PostPosted: Sep Thu 12, 2019 12:56 am 
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I apologize for diverting this thread but wasn't it called "Howard W Sams publications".

I don't believe Mcmurdo Silver radios were in the Riders Radio volums either. I have what I believe is the first radio volume and it covers all the early stuff like Grebe CR and AK breadboards but I had trouble finding anything for my M-5. I did eventually get the service documentation that Mcmurdo put out.

I am also aware that the radio was sold as componants without a cabinet.

The restoration is beautiful by the way.

Jim


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PostPosted: Sep Thu 12, 2019 2:05 am 
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PostPosted: Sep Thu 12, 2019 12:44 pm 
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 Post subject: Re: MASTERPIECE V Restoration - Updated 09/11/19
PostPosted: Sep Thu 12, 2019 1:26 pm 
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jimmc, the 1614 is NOT a "high performance" version of a 6L6. It is simply a metal 6L6 selected for its ability to operate at 8MHz in a transmitter. Apparently, 95% of 6L6s passed the selection process. If you look at your 1614s, you will see "6L6" stamped into the base below the skirt.

Of course since tubes marked 1614 are a selection of 6L6s, they will work anywhere a 6L6 works.

I think the misunderstanding of the nature of the 1614 comes from the fact that McIntosh used them in amplifiers in the 1950s. However, the reason Mcintosh used them was that 1614s were a glut on the military surplus market at the time and were cheap. Of course, as they are simply selected 6L6s, they worked just fine. Anyone needing to replace 1614s in an amplifier can save money and get equivalent performance by using regular metal 6L6s.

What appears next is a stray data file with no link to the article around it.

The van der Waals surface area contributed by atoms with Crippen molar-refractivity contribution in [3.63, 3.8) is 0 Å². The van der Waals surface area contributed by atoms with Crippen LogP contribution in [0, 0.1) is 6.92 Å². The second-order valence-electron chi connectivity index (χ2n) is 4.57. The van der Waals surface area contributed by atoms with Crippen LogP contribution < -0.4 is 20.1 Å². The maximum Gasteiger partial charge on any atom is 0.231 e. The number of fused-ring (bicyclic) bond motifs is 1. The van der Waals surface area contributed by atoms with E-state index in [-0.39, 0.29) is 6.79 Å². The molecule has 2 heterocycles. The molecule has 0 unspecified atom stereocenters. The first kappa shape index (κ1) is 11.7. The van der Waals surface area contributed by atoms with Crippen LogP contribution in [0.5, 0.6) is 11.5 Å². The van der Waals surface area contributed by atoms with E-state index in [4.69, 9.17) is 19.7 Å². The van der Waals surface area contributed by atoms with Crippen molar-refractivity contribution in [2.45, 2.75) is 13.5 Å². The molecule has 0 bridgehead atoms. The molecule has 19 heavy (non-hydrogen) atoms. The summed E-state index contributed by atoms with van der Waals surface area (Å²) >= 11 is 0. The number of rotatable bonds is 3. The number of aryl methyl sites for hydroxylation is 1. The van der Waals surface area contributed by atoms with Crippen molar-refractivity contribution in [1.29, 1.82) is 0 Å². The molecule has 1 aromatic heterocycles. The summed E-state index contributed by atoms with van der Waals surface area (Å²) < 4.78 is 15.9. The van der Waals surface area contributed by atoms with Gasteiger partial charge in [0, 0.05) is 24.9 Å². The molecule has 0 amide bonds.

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 Post subject: Re: MASTERPIECE V Restoration - Updated 09/11/19
PostPosted: Sep Thu 12, 2019 4:41 pm 
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Location: Phoenix, Arizona
Some years ago I was given a large quantity of new in the box tubes that had been locked away at an abandoned television transmitter building on a high mountain top. I got about 5 of everything tubular. The transmitter site was built in 1948 and I believe the RCA TT-5 transmitter had 6L6's in the visual modulator. The site was locked up in the mid 1970's along with all equipment and the big tube inventory.

It appears to me that the Masterpeice V radio was intended to have metal tubes. I don't believe they ever made a metal 6U5, but there may have been a metal 5Z3 rectifier. I have seen metal rectifiers of that type.

Anyway my Mcmurdo V has all RCA metal tubes including the 6L6's because RCA tubes sound better, right ??? :) :).

The metal tubes in the receiver chassis that use grid caps all have a nifty plated metal cap.

As I am slowly runninmg out of pure RCA 6L6 tubes and I will start using the 1614's that I have a quantity of. I also have glass 5Z3's in my power chassis. The M-5 goes through 6U5's more than any other tube.

The B+ filter chokes are mounted on rubber groments that decay and the chokes vibrate the chassis which has caused loud microphonics in the 6L6's and 6C5's. I believe these are what are called "swinging chokes" which contain an air gap and they do vibrate fiercily.

I run glass russian 6L6's in my McIntosh MC240 so I can see the glow. I don't believe any metal tubes are being manufactured anywhere.

Jim